Using variable overflow for random numbers - wise?

This is a discussion on Using variable overflow for random numbers - wise? within the C Programming forums, part of the General Programming Boards category; I'm just wondering about something. Is it possible to use rather weird formulas to generate random numbers, formulas that cause ...

  1. #1
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    Using variable overflow for random numbers - wise?

    I'm just wondering about something. Is it possible to use rather weird formulas to generate random numbers, formulas that cause variable overflow and use variables users have little control over? For example (the concept):

    Code:
    int randomize(int min_range, int max_range, float seed)
    {
    	int result;
    	// obtain time since program has started (likely in milliseconds, maybe microseconds; as a float)
    	// obtain current system time (minutes and seconds values; as a char)
    	// obtain another variable or two one doesn't have control over and is hidden, from 0.001 to 16
    	seed %= 1E09; // up to a billion
    	program_time %= 5;
    	result = ((pow(another_var, program_time) + system_time*another_var * seed) % (max_range+min_range)) + min_range;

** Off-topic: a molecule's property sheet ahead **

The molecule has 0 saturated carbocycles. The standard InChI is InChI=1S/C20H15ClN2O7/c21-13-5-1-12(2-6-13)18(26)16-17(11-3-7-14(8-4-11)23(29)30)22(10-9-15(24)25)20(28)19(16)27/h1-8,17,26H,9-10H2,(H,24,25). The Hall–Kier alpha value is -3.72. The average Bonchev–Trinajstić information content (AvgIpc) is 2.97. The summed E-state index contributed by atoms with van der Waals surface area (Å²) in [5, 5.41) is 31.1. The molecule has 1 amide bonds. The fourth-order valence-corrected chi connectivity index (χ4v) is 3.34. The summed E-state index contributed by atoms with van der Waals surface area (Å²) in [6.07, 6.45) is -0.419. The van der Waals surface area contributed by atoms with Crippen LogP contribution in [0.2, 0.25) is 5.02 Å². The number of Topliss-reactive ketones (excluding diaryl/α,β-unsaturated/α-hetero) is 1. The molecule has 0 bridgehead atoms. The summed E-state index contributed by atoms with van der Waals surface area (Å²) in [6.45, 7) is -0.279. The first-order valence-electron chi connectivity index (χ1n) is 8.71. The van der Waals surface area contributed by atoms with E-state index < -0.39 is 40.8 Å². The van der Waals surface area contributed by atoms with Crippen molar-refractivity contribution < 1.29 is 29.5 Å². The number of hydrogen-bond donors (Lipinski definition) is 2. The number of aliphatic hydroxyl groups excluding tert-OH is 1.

return (result);
    }
    Would the idea work? Would it be safe to do (considering variable overflow is a near-certainty)?
    Last edited by ulillillia; 12-17-2006 at 01:13 PM. Reason: Changed subject to be more accurate

  2. #2
    and the hat of int overfl Salem's Avatar
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    Which would be no better than the usual crop of LC generators
    http://www.nist.gov/dads/HTML/linearCongruentGen.html

    Time is not a very good source for randomness, due to its predictable nature.

    Strictly speaking, integer overflow is allowed to cause a trap, but in practice, very few machines do it.

    > Would the idea work?
    I doubt it would pass a whole battery of tests designed to test how good a random number generator really is.
    If you dance barefoot on the broken glass of undefined behaviour, you've got to expect the occasional cut.
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